Existence of Contract Alone Insufficient to Trigger Blanket Additional Insured Coverage.

In Eliou & Scopelitis Steel Fabrication, Inc. v. Scottsdale Insurance Company, Scottsdale moved for summary judgment seeking a declaration that it did not owe defense or indemnification to a purported additional insured.

The general contractor hired Ebenezer to install fabricated steel beams at a construction project. Ebenezer ordered the beams from E&S, and plaintiff, an Ebenezer employee, was injured while unloading the beams from E&S’s truck. The only documents between Ebenezer and E&S with respect to this project were two purchase orders that did not contain additional insured language. Nonetheless, E&S sought additional insured coverage from Ebenezer’s carrier, Scottsdale, on the basis of a general indemnification agreement that was labeled “General Indemnification of Eliou & Scopelitis Steel Fabrication on All Jobs & At All Locations.” The agreement required Ebenezer to carry general liability insurance “whenever working on an Eliou & Scopelitis Steels (sic) Fabrication job site … [and] name Eliou & Scopelitis Steel Fabrication and the developer and/or owner of the subject job site as additional insured for the duration of the job.”

E&S sought additional insured coverage from Scottsdale based on the general agreement, and a blanket endorsement that named as an additional insured, any organization “whom you are required to add as an additional insured on this policy under a written contract, agreement or permit … That person or organization is an additional insured only with respect to liability arising out of … your ongoing operations performed for that additional insured as specified in the written contract, agreement or permit.”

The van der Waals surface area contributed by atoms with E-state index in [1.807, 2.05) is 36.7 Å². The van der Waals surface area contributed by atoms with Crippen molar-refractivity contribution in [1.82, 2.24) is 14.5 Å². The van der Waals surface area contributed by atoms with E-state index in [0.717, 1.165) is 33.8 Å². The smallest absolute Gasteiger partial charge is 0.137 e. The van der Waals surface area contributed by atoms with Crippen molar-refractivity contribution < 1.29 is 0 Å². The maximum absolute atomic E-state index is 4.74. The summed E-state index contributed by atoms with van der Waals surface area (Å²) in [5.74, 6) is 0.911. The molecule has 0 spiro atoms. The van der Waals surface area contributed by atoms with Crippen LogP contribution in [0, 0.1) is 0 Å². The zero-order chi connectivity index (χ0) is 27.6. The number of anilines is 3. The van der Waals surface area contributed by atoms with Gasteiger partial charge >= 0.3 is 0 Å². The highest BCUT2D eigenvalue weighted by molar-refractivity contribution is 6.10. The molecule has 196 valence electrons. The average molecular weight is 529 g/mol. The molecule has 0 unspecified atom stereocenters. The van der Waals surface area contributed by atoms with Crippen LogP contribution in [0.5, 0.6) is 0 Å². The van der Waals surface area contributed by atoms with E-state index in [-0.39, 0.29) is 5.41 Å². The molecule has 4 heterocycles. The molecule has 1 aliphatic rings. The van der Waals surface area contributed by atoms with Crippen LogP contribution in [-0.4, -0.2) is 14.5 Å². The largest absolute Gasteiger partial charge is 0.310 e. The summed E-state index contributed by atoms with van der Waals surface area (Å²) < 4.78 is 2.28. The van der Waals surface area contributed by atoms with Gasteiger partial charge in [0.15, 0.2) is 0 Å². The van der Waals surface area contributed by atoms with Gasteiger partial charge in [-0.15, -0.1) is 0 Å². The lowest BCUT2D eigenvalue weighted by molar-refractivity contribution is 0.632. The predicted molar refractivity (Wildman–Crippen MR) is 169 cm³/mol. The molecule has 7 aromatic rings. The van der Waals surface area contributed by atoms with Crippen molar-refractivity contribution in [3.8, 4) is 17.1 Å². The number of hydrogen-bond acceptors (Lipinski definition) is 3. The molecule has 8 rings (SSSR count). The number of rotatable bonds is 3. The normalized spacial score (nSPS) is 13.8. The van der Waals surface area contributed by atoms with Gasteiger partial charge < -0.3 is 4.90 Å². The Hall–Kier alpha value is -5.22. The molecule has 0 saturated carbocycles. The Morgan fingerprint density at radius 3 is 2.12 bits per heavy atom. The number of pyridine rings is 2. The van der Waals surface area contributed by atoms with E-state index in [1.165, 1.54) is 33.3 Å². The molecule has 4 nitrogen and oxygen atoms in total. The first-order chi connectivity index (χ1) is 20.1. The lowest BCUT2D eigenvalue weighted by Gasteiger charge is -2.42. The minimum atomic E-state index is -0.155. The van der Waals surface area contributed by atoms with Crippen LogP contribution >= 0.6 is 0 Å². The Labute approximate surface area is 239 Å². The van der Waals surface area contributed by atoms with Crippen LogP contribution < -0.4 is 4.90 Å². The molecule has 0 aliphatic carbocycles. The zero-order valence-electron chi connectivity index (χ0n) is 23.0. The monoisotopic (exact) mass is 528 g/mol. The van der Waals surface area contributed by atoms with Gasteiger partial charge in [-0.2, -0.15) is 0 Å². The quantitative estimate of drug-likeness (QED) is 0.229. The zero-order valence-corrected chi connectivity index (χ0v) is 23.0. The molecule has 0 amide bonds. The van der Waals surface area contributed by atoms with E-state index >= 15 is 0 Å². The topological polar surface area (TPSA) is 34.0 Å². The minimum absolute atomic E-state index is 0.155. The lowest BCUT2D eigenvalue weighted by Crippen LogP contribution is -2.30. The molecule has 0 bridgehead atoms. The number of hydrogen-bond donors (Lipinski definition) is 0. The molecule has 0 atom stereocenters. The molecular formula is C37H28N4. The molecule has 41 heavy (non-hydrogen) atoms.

The parties testified that typically, E&S was hired by a developer/owner for steel fabrication, and then E&S hired Ebenezer to install the steel it fabricated. In those situations, Ebenezer was E&S’s subcontractor. However, in this case, the roles were reversed. Ebenezer was hired by the general contractor to install steel beams, and Ebenezer ordered the materials from E&S. As such, the court found that in this case the liability did not arise out of Ebenezer’s “ongoing operations performed for [E&S],” but rather it was E&S who performed ongoing operations (i.e. steel fabrication) for Ebenezer. Accordingly, the court granted Scottsdale’s motion and held that it did not owe defense or indemnification to E&S.

Oftentimes blanket additional insured endorsements provide coverage “as per contract.” However, the specific language of the contract and endorsement must be read together to ascertain whether coverage will be available to the purported additional insured.

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